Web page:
LEBANON, Ohio — Still soaring on his debate performance of the previous week, Republican presidential nominee Mitt Romney rallied two large crowds of supporters, first in Portsmouth, and then in Lebanon outside the Golden Lamb Inn and Restaurant owned by U.S. Sen. Rob Portman and his family on Saturday.
Mr. Romney emphasized reviving the economy, which he said he would do by opening up domestic energy reserves, helping small businesses, and repealing the national health care law implemented by President Obama.
Speaking in Ohio’s coal country, Mr. Romney said, “We’ve got 250 years of coal. It can be burned cleanly. We have a lot of coal, we’re going to use it, we’re going to keep America energy-secure.”
He also criticized President Obama’s refusal to take what Mr. Romney said was the President’s seventh opportunity to designate China guilty of currency manipulation.
“He had the occasion on Friday to come out with that official designation. He said [he wasn’t] going to make any determination until after the election,” Mr. Romney said. “On Day One of my administration I will label China a currency manipulator. It’s time for us to stand up to China for their cheating. It’s gotta stop.”
Mr. Romney has made Chinese trade “cheating” a centerpiece of his campaign.
Obama Administration officials said Friday it would delay the release of a currency report due Oct. 15 that could have labeled China a country that purposely devalues its money to give its manufacturers a price advantage.
Mr. Romney’s running mate, U.S. Rep. Paul Ryan (R., Wis.), made the same charge at his Ohio campaign appearance in Youngstown, to which Obama campaign spokesman Danny Kanner responded.
“Congressman Ryan’s tough rhetoric can’t hide the fact that Mitt Romney will never crack down on China’s cheating — just look at his record. When President Obama stood up to China on behalf of American tire workers, Romney called it ’decidedly bad for the nation,’” Mr. Kanner” said.
Mr. Kanner also said Mr. Romney, as a private businessman, “led investments in companies that shipped American jobs to China, and in a Chinese company known for the cheating he condemns today.” He said Mr. Romney’s plan would create jobs overseas and slow the recovery here.
In the afternoon Mr. Romney addressed a crowd under sunny skies on the campus of Shawnee State University on the Ohio River.
Three hours later, the center of Lebanon was cordoned off for the rally of about 11,000 people outside the Golden Lamb Inn and Restaurant, which is partially owned by Mr. Portman. The senator, who has been accompanying Mr. Romney on most of his Ohio campaign appearances, coached Mr. Romney for the debate.
Mr. Portman said his grandparents were the innkeepers for about 50 years after his grandfather bought the former stage coach inn in the 1920s.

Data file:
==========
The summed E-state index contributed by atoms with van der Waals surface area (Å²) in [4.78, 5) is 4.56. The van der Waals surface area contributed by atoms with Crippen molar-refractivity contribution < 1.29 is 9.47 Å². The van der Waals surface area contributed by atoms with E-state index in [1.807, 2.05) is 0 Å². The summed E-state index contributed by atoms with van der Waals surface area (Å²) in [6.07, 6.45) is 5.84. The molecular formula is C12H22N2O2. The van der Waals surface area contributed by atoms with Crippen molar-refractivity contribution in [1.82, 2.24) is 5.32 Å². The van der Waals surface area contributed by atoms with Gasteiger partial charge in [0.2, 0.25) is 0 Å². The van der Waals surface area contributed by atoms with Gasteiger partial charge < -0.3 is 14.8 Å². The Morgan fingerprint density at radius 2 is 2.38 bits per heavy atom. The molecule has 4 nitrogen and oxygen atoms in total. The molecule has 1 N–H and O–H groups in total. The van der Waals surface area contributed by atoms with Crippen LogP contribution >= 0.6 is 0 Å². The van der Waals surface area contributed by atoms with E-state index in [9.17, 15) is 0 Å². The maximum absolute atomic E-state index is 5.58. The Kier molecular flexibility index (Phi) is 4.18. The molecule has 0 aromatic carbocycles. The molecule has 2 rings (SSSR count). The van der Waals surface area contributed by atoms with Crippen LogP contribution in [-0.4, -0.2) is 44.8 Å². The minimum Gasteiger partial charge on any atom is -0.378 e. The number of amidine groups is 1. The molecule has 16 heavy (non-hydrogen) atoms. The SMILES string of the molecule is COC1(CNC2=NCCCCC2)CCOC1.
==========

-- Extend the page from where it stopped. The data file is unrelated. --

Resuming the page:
Mr. Romney poked fun at Mr. Portman, and jokingly said dinner would be on the senator. The restaurant is setting for the large number of presidents and presidential candidates who have stayed or campaigned there. Vice presidential candidate Sarah Palin made a stop during her 2008 campaign with the 2008 GOP nominee John McCain, as did former President George W. Bush in 2004.
Mr. Romney commented on his week of visits in Ohio, saying, “Our crowds keep getting bigger, there’s more of a crescendo and passion about changing Washington and getting a new president.”
He said Mr. Obama’s “campaign keeps getting smaller and smaller as he talks about Big Bird and so forth.” Mr. Obama has repeatedly mocked Mr. Romney for saying he would cut federal funding of Sesame Street if he’s elected.
He promised he would reverse cuts planned for the military and would restore the $716 billion that is to be cut from the Medicare program over 10 years under the Affordable Care Act. Mr. Romney also vowed he would not raise taxes on the middle class or on small businesses, and said he would put the nation on the path to a balanced budget.
The Obama campaign pushed back by releasing statistics for Scioto County, where Portsmouth is located, and Warren County, where Lebanon is, showing amounts of money from the 2009 stimulus that went to the two counties, the numbers of young people able to stay on their parents’ health insurance under President Obama’s health-care law, and the number of seniors protected from having to pay more for health care, also because of the health-care law.
Shawnee State University received a total of $44.5 million in Pell grants, something Mr. Romney and Mr. Ryan plan to cut if they’re elected, according to the Obama campaign.
The campaign visits to Ohio will continue next week. Mr. Ryan is to campaign Monday in Cincinnati, while First Lady Michelle Obama will speak in Delaware and Cleveland. President Obama will campaign Wednesday in Athens. Former President Bill Clinton and rock star Bruce Springsteen will appear together on Thursday in Parma.
Contact Tom Troy at: email@example.com, or 419-724-6058.
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